I think there are extensive moral obligations expressed in many
ways and some unexpressed. Often when I talk to people about why
theyve come here to work, theyve come to work not just
at a place, but on a campus, and I think a campus denotes something
special. First of all, it is a place where there are a lot of young
people, where the only real imperative is to search for the truththis
is not a profit-making institutionwhere there is a good deal
of time given over to reflection, where you have a library and a
big green sward, and people conversing.
So its a different kind of place to work, and I think you
have to preserve that ambiance. The moment people feel very sharply
or strongly that they are just here to work eight hours and then
go home, weve lost something of that ambiance. Many people
enjoy working on a campus because they know it is an unusual place
where people are being educated, where there is learning, and where
there are young people maturing. We have a considerable obligation
to keep that spirit alive, but more specifically I think we have
an obligation to provide good benefits and good income. From our
own measurementsagainst other institutions, both profit and
nonprofitI think weve done a good job. Whether or not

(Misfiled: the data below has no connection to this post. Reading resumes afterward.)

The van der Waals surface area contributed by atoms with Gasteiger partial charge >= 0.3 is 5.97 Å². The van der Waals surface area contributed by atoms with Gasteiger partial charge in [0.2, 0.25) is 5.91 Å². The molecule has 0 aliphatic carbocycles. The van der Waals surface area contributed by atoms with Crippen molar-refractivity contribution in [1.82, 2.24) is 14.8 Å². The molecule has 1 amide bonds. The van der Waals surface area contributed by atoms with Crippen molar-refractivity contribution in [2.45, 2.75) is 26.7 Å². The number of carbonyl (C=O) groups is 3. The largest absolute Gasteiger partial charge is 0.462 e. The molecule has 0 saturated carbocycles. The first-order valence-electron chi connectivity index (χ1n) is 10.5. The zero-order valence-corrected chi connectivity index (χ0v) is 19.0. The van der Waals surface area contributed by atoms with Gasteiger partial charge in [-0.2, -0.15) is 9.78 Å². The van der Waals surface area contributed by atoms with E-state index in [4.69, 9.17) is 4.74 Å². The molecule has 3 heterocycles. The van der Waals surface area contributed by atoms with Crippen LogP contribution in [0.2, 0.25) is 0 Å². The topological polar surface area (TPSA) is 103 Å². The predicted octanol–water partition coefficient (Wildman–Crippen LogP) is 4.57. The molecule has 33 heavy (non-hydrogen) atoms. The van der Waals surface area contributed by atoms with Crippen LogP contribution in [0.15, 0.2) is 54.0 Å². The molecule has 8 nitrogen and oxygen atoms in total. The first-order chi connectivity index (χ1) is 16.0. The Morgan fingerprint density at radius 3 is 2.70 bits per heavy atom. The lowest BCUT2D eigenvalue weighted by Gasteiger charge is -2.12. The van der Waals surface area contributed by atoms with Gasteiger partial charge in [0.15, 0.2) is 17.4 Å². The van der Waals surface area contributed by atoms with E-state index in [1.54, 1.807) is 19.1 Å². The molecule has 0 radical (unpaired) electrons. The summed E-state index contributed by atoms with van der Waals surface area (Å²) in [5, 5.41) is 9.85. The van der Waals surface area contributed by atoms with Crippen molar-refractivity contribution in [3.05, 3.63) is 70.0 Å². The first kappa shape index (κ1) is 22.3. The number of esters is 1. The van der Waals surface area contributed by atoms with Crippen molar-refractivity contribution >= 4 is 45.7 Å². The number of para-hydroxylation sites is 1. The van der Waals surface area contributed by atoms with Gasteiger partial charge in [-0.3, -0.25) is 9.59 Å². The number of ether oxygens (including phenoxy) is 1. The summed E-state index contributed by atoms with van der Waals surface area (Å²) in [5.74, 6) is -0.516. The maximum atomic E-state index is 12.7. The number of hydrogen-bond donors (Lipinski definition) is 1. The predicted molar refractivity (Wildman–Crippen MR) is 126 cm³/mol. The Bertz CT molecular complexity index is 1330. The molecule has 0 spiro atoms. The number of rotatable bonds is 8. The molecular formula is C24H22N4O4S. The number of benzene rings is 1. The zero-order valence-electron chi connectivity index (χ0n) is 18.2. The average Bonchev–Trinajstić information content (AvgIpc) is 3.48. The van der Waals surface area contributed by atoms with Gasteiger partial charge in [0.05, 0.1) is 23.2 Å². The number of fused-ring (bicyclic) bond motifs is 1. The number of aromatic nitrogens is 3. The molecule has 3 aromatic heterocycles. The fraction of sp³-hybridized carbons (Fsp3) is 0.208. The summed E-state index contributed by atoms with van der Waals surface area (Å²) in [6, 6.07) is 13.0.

weve done a great job, I dont know, but I think weve
done a good job.
That moment, of people
realizing theyre just here to work and go homeare you
worried it may come soon for a lot of people?
It can come for some people, and I certainly heard [in the town
hall meetings] people [who were] disappointed, but my basic belief
is that the University, no matter how much it would like to separate
itself and be an ivory tower or a haven in a heartless world, is
still in a world where it has to face its responsibility, to cope
with reality around and beyond the University, and that is what
were trying to do. Keep in mind were in a recession,
and we are looking at spiraling health care costs. We have to do
something about that; we cant pretend those changes dont
exist. We are in strong contact and connection with the world that
This is the first
time in a long time that a significant financial decision has been
discussed this openly before its been made.
Thats probably true, but I would also say that we havent
had to discuss unpleasant financial decisions for quite some time
at Emory. We now have to deal with unpleasant realities. We will
do so, and we will come out of this all right.
Speaking of the 'boom
years,' do you think Emory reached too far too fast?
No, Im very proud of all of the advances weve made,
and I think we are secure with them, and I think they will last.
Im very happy about the buildings weve built, and I